French construction indices estimate renovation costs at €1,750-€2,150/m2
It’s easy to let your heart rule your head when it comes to romantic ruins in France, but if you’re set on buying a renovation, do the sums first, advises architect Nick Adams
As an architect with nearly 20 years of renovation experience in France, I have an in-depth knowledge of many of the issues to take into account when tackling a project here.
Many people launch themselves straight into buying their ‘dream home’ without considering the potential downsides of their choice because they have fallen in love with the property. My advice is to stand back before making final decisions and think laterally. There may be a better way.
On the money
From 2000 to 2007, rural house prices soared. Since 2008, in most rural areas, they have barely increased but are not reducing. So that’s 10 years with no growth. The current movement in the market appears to be for people buying for between €50,000 and €150,000 and then renovating – often with naive and extremely optimistic objectives and budgets
To save disappointment and/or financial difficulties, construction costs and the stressful process of building or renovation should be explored fully before buying a property. Since 2008, the construction indices which are used dogmatically by artisans, have gone up in all but a few quarters.
A typical farmhouse renovation, using artisans, to include a new roof, services, some structural openings, new joinery, new insulation, plaster boarding and decoration, bathrooms, kitchen and often rehabilitating or moving a staircase, would cost (without fees but including 10% VAT): - in 2008: €1,450-€1,650/m2 - in 2018: €1,750-€2,150/m2 These are for an average specification. High specifications need to be considered individually but can double the cost.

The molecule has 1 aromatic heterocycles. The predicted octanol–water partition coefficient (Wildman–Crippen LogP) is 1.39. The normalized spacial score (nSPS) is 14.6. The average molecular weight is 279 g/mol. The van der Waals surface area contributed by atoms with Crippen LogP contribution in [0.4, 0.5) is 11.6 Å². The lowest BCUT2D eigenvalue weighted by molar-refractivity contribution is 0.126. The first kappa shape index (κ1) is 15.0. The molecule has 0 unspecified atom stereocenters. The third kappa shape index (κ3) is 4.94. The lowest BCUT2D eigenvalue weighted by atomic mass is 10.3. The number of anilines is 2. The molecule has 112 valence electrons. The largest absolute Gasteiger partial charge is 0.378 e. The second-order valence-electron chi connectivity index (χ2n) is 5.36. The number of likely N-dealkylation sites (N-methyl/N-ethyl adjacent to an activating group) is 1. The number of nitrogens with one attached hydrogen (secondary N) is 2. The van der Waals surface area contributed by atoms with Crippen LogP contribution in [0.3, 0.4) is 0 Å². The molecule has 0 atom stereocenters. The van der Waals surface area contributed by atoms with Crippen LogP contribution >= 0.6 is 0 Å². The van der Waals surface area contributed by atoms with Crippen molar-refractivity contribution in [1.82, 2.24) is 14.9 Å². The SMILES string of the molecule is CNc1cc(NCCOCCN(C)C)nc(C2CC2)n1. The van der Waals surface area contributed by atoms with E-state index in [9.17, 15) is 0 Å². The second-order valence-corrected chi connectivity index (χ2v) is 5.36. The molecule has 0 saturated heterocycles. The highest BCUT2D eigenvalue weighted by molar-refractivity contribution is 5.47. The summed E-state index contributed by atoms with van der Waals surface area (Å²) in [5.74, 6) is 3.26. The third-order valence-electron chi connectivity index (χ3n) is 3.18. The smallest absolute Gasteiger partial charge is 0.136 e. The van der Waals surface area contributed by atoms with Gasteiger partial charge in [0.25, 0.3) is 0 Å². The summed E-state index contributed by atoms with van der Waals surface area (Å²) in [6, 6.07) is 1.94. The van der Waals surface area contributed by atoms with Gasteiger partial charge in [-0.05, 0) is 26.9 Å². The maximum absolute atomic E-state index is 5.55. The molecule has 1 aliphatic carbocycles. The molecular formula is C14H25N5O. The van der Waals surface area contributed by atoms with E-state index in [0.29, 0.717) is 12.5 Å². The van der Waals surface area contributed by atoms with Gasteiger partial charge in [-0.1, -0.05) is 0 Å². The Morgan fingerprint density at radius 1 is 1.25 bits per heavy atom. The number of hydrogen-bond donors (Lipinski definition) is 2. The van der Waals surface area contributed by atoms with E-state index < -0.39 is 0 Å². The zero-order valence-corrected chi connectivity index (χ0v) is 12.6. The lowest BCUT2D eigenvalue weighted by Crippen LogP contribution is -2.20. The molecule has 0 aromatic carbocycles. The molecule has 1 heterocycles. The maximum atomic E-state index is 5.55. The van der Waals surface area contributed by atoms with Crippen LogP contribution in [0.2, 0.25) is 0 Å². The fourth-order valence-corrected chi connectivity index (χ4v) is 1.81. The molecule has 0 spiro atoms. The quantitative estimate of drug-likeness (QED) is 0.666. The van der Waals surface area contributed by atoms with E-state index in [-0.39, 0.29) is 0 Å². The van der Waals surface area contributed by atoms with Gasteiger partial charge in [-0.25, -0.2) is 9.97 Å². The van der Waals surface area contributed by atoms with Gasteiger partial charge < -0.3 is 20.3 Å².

A typical solid pool measuring 5x10m with electric cover, pump, fence, terrace and so on could easily cost €40,000, and again, higher specifications will raise the price significantly.
Self-build costs, using the definition literally (i.e. not someone organising other workmen), may significantly reduce the total price but you need to be aware of current building regulations.
These were made more complicated in 2012 and affect many decisions including thermal and seismic issues, as well as simple tasks like fixing plasterboard. Post-sale arbitration is gaining momentum in France and it is essential to comply with French norms.
New-build costs are similar but involve additional studies. Budget approximately €2,000 per dossier for thermal and seismic studies. If a renovation involves less than an additional 30% increase in floor area, these studies can be avoided.
A full architectural fee for design, tender and overseeing work would be approximately 12-14% of the building cost for mid-sized projects (€300,000€500,000), which includes a 10-year professional guarantee. Be careful not to use ‘architectural design services’, i.e. managers, if you want this guarantee and a regulated professional involved.
All the above takes time – say, around six to 12 months to clarify ideas, obtain quotes and gain permits. Artisan services may include maçonnerie (stonework), menuiserie (carpentry), couverture (roof), terrassement (landscaping), plomberie (plumbing), chauffage (heating), électricité (electrics) and cuisiniste (kitchen fitting). Imagine all the discussions!
The average programme could take 12 months. If it is also a business then allow for two years with no income from said project (maybe more if it is a self-build).
Old or new?
So, based on the French construction indices, a 400m2 project would equal around €700,000 to €860,000 plus fees
Construction costs and the process of building need to be explored fully before buying a renovation project
plus two years. The paradox is that you could buy a 400m2 renovated property in rural areas for nearer €400,000 with practically no loss of potential income (as per the case study opposite).
According to your needs, there may be six months or so of adaptation works, but basically, a renovated property in the right location, meeting your brief, could potentially be bought for less than half the cost of renovating entirely from a cheap wreck, while avoiding two years or more of stress, frustration and hard work.
Or perhaps you really want a project? If so, please obtain a feasibility report from an architect registered in France before signing. Our professional indemnity is carefully regulated by the Ordre des Architectes.